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  2. Chronology of the later Crusades through 1400 - Wikipedia

    The chronology of the later Crusades through 1400 provides a detailed timeline of the Crusades from after the Eighth Crusade, the last of the major expeditions to the Holy Land through the end of the 14th century. [1] This includes the events from 1270 on that led to the Fall of Outremer in 1291 and the Crusades after Acre, 1291–1399. [2]

  3. Reconquista - Wikipedia

    Meanwhile, Navarre lost all importance under King Sancho IV, for he lost Rioja to Sancho II of Castile, and nearly became the vassal of Aragon. At his death, the Navarrese chose as their king Sancho Ramírez, King of Aragon, who thus became Sancho V of Navarre and I of Aragon.

  4. Emirate of Granada - Wikipedia

    After Sancho IV's death in 1295, Muhammad II spent the rest of his reign going on the offensive against Castile, taking advantage of the weakness of the young new king, Ferdinand IV. He nurtured an alliance with James II of Aragon, raided Castilian territory, and recaptured two frontier forts at Alcaudete and Quesada.

  5. Spain's Kingdom of Navarre

    (The assassination of the teenage ruler Sancho IV in 1076 had created a succession crisis that Aragon had exploited.) Castile, too, looked to expand its influence in Navarre, invading in 1173. The Castile forces were superior in numbers and seized a number of key parts of Navarre's coastal districts.

  6. Tarifa - Cádiz, España - Wikipedia Entries on

    La plaza fue tomada a los musulmanes en 1292 por Sancho IV de Castilla, llamado el Bravo. Sancho puso al mando de la plaza a Alonso Pérez de Guzmán, señor de Niebla y Nebrija. En 1294, el infante don Juan, hermano del rey Sancho, se ofrecerá al rey Mohamed II de Granada para, traicionando a la corona castellana, recuperar Tarifa.

  7. 1280s - Wikipedia

    May – King Sancho IV (the Brave) assembles his army at Seville and sends the Castilian fleet (some 100 ships) led by Admiral Benedetto I Zaccaria to blockade the mouth of the Guadalquivir River. Meanwhile, a Marinid detachment of 1,000 cavalry moves against Seville, routing the Castilians send out to oppose them.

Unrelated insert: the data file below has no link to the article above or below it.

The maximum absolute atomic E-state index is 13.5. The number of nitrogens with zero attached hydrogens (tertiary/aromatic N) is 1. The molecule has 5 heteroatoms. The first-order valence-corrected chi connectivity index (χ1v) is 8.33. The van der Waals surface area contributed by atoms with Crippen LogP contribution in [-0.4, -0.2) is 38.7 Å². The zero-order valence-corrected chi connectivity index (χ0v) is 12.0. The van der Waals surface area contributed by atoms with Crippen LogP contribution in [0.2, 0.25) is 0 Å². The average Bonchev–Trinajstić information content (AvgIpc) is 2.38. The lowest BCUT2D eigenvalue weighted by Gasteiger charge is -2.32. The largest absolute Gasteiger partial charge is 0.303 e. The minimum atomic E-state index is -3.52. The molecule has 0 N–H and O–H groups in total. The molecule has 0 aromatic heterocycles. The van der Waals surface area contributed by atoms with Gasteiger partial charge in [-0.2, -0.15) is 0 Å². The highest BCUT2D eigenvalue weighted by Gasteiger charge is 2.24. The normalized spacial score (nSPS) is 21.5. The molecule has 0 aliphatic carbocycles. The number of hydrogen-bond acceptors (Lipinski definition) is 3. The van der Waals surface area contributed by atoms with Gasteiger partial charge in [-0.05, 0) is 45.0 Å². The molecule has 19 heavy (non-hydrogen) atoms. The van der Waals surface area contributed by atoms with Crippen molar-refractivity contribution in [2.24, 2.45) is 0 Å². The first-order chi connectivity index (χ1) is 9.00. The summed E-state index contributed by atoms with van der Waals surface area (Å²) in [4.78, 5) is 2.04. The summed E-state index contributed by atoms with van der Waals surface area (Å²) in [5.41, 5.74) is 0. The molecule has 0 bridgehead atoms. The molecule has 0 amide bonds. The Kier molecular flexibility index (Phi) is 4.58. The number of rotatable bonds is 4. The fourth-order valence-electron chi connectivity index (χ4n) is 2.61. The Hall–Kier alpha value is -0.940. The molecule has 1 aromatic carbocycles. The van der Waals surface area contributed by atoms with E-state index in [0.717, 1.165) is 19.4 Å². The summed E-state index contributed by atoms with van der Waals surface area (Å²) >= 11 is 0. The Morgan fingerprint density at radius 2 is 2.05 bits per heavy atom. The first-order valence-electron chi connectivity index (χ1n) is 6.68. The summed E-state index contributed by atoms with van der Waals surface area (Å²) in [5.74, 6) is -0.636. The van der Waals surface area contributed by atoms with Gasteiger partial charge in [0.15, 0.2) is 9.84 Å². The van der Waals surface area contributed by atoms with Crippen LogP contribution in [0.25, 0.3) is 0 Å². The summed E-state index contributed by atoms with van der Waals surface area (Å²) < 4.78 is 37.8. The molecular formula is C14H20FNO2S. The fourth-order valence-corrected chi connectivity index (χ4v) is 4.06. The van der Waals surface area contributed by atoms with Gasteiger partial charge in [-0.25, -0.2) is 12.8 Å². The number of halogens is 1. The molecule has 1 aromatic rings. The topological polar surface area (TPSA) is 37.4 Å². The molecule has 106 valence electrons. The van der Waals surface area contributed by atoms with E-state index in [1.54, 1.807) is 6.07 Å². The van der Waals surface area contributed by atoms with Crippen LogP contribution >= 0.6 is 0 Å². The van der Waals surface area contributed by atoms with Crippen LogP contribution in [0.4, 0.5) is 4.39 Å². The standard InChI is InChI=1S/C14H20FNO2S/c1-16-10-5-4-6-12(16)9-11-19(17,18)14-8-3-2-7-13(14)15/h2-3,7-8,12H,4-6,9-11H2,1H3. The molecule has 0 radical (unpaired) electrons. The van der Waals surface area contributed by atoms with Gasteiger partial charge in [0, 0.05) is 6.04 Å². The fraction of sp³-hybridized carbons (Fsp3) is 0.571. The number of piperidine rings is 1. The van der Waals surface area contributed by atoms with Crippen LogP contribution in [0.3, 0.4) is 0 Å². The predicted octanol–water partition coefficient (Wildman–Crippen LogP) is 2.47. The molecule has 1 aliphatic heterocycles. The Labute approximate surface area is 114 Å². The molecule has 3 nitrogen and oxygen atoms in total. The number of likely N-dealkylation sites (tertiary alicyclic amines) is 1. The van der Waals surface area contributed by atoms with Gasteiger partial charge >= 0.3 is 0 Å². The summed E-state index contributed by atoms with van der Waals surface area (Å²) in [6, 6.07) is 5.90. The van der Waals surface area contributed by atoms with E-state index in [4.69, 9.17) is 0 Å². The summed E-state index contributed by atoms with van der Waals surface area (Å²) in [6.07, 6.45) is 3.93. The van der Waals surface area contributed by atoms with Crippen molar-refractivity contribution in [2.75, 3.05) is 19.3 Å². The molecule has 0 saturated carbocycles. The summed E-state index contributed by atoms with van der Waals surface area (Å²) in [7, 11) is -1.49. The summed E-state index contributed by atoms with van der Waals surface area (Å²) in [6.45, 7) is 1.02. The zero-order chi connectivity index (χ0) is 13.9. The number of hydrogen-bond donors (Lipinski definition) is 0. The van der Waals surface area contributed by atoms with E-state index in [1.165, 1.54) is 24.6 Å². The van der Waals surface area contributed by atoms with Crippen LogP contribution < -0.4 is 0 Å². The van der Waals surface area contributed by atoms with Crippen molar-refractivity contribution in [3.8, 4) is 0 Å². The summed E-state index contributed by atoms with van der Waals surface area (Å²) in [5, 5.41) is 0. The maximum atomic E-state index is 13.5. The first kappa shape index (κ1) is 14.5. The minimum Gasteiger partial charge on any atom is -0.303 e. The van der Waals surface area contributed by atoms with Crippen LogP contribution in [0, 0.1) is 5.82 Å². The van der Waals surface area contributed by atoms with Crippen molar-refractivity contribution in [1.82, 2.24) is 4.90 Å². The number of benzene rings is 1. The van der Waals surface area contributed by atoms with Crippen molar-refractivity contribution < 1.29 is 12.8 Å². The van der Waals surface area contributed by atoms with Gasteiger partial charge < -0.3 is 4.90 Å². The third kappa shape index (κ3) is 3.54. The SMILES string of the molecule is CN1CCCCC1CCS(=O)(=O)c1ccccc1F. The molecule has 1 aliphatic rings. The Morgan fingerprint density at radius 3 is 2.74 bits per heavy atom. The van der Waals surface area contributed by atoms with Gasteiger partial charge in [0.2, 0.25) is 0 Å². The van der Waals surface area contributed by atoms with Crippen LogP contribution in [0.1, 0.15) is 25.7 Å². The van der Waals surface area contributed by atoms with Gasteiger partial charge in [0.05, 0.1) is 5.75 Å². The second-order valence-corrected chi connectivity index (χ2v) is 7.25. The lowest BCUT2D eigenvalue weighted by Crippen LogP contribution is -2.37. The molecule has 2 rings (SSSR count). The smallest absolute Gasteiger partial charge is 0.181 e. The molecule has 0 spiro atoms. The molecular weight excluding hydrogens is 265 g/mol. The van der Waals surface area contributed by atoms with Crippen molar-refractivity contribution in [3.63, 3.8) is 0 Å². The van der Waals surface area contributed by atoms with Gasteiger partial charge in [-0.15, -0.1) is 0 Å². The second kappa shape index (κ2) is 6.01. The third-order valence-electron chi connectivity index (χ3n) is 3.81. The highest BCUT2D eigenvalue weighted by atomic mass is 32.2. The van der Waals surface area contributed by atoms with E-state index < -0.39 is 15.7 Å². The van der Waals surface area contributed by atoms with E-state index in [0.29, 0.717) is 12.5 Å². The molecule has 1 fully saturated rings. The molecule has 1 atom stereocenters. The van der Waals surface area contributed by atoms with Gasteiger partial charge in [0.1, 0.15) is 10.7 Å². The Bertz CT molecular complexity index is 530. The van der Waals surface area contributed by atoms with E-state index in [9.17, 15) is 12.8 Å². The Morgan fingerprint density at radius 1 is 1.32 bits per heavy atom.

8. Seville - Wikipedia

    Legend states that the title was given by King Alfonso X, who was resident in the city's Alcázar and supported by the citizens when his son, later Sancho IV of Castile, tried to usurp the throne from him.

  9. Dª. Zaida Isabel, reina de León (1070 - 1107) - Genealogyª-Zaida-Isabel-reina-de...

    She is said by Iberian Muslim sources to have been the daughter of Al Mutamid, the Muslim King of Seville. She was the mother of Alfonso VI of Castile's only son, Sancho, who, though illegitimate, was named his father's heir (but was killed in the Battle of Ucles of 1108, during his father's lifetime). Zaida converted from Christianity to Islam.

  10. Pedro 'el Católico' de Aragón, II (c.1174 - 1213) - Genealogyólico-rey-de...

    Sancha of Castile mother Constance of Sicily sister Alphonse II Bérenger, comte de ... brother Éléonore d'Aragon, comtesse co... sister About Pedro II el Católico, rey de Aragón Pedro II de Aragón, el Católico, rey de Aragón y conde de Barcelona entre los años 1196 y 1213, hijo del Rey Alfonso II "el Casto" de Aragón.

  11. Afonso Bourgogne (1291 - 1357) - Genealogy -

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